In Myhthistory, he argues that group myths are combinations of locally-produced legends and traditions and exchanges with others. These encounters and exchanges are ubiquitous and ecumenical. They occur by way of trade, travel, and war. In meetings, “each party borrows from the other what it sees useful and adopts it into its culture.” This is the crux of McNeill diffusion thesis, which he developed through years of teaching, reading, and writing about our endlessly interactive community: “All people – all creeds, all cultures, all colors, and all countries – have been depositors and withdrawers at the world bank of knowledge.” In his introduction to The Rise of the West, McNeill distills this truism to a single sentence: “Innovation is not so much discovered [or revealed] as it is borrowed.” The irreducible generalization is expressed in all of his writings, as is his idea that true world history is universal and ecumenical.
The corollary is palpable: there can be no superior creed, culture, or color. Diversity is and always has beeni nherent to the world community. When people learn of their mutual
commonalities, they are more likely to accept the differences of others. When we accept this, we have taken a giant step toward understanding the “Global Myth” as McNeill envisioned it. In today’s world, having a Global Myth is not just important. It is existential. Martin Luther King was categorical: “Unless we learn to live together as brothers and sisters, we will die together as fools.”
McNeill was a visionary. David Christian contends that his call for a borderless history was a revolution, a call to historians to write about human commonalities, not differences. “The McNeill postulates are comparable to human history’s scientific turning points.” They are analogous to the Big Bang which verified humanity’s original origins, its singularity. McNeill’s thesis is similar to Newton’s work, revealing the unity between Heaven and Earth. Finally, McNeill’s postulates are on a par with Darwin’s Origin of Species which validated as did The Rise of the West the oneness, the consilience, the common “thread of life” on Earth.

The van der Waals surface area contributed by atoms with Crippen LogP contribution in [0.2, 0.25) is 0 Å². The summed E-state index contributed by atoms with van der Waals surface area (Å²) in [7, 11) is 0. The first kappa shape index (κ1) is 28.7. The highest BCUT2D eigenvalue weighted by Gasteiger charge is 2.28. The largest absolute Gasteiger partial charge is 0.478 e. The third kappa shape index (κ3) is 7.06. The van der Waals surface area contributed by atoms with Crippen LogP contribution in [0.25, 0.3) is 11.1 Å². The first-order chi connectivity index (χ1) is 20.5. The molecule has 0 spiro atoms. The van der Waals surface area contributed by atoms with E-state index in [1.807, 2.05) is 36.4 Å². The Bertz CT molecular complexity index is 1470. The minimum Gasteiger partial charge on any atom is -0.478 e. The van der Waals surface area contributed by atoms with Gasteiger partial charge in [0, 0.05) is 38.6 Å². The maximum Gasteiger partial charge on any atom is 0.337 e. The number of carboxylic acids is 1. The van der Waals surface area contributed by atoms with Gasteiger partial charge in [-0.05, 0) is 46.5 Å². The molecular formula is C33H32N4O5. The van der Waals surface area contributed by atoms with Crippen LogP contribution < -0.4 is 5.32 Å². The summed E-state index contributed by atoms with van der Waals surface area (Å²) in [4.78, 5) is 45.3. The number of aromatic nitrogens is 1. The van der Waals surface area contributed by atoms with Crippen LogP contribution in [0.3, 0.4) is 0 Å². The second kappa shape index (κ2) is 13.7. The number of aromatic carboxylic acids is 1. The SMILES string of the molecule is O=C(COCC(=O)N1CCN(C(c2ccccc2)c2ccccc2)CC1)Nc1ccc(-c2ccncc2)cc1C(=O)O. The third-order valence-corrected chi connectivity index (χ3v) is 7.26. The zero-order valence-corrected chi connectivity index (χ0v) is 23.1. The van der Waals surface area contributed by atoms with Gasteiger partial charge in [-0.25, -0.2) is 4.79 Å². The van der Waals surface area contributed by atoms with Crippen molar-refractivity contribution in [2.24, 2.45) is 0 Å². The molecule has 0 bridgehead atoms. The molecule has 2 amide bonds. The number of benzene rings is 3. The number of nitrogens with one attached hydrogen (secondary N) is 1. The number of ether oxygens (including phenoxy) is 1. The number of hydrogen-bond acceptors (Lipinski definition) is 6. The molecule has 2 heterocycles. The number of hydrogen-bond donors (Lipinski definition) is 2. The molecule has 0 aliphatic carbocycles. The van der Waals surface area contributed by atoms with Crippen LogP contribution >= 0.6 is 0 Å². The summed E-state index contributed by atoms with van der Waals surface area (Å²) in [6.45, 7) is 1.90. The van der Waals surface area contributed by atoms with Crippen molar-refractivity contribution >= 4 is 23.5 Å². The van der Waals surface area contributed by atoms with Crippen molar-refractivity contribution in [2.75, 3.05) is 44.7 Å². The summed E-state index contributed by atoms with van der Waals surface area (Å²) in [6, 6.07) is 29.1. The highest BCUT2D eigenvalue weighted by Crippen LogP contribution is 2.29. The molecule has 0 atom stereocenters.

The World History Association will dearly miss William H. McNeill academically, and I will
miss him personally. Since he sat in (I was terrified) on my session, “Organizing, teaching, and evaluating a world history course” at the WHA in Aspen, 1989, we have exchanged letters, ideas, and sources. In a 2003, I flew to Colebrook for a visit. After a marvelously enjoyable day (he even bought breakfast!), he handed me a note, saying, “Mark, I like your enthusiasm for world history. Kindly accept this note. I wrote it when I was a freshman at University of Chicago. Please read it on the way home.” The note read: “World history is a tapestry of tradition, a treasure chest of ideas, and a kaleidoscope of color. Always remember that teaching world history it is a high and noble undertaking that communicates these truths.”
Today, the note lies in my safety deposit box, and my heirs have strict orders to keep it in a similar secure place.
Mark Welter, Ph.D.
University of Minnesota, retired